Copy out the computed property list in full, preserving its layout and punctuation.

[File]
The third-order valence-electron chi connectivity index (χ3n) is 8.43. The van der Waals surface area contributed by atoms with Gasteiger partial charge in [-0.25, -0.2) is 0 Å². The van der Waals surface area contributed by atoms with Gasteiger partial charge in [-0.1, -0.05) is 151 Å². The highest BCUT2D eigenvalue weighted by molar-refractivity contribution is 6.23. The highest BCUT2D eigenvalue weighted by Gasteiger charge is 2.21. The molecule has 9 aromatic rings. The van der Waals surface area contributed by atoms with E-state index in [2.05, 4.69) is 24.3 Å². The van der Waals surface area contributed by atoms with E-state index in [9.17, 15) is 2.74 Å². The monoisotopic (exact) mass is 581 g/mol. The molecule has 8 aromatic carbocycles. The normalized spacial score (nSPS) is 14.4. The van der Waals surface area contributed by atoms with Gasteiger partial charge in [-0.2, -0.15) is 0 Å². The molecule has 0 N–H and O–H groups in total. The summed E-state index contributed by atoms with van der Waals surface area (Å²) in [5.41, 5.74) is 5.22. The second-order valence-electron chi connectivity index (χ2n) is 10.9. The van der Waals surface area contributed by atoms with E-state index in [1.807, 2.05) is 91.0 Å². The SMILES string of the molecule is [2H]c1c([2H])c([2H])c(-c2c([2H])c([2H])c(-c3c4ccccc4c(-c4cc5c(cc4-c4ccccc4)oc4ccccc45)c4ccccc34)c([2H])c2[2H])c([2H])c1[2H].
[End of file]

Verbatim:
The third-order valence-electron chi connectivity index (χ3n) is 8.43. The van der Waals surface area contributed by atoms with Gasteiger partial charge in [-0.25, -0.2) is 0 Å². The van der Waals surface area contributed by atoms with Gasteiger partial charge in [-0.1, -0.05) is 151 Å². The highest BCUT2D eigenvalue weighted by molar-refractivity contribution is 6.23. The highest BCUT2D eigenvalue weighted by Gasteiger charge is 2.21. The molecule has 9 aromatic rings. The van der Waals surface area contributed by atoms with E-state index in [2.05, 4.69) is 24.3 Å². The van der Waals surface area contributed by atoms with E-state index in [9.17, 15) is 2.74 Å². The monoisotopic (exact) mass is 581 g/mol. The molecule has 8 aromatic carbocycles. The normalized spacial score (nSPS) is 14.4. The van der Waals surface area contributed by atoms with Gasteiger partial charge in [-0.2, -0.15) is 0 Å². The molecule has 0 N–H and O–H groups in total. The summed E-state index contributed by atoms with van der Waals surface area (Å²) in [5.41, 5.74) is 5.22. The second-order valence-electron chi connectivity index (χ2n) is 10.9. The van der Waals surface area contributed by atoms with E-state index in [1.807, 2.05) is 91.0 Å². The SMILES string of the molecule is [2H]c1c([2H])c([2H])c(-c2c([2H])c([2H])c(-c3c4ccccc4c(-c4cc5c(cc4-c4ccccc4)oc4ccccc45)c4ccccc34)c([2H])c2[2H])c([2H])c1[2H].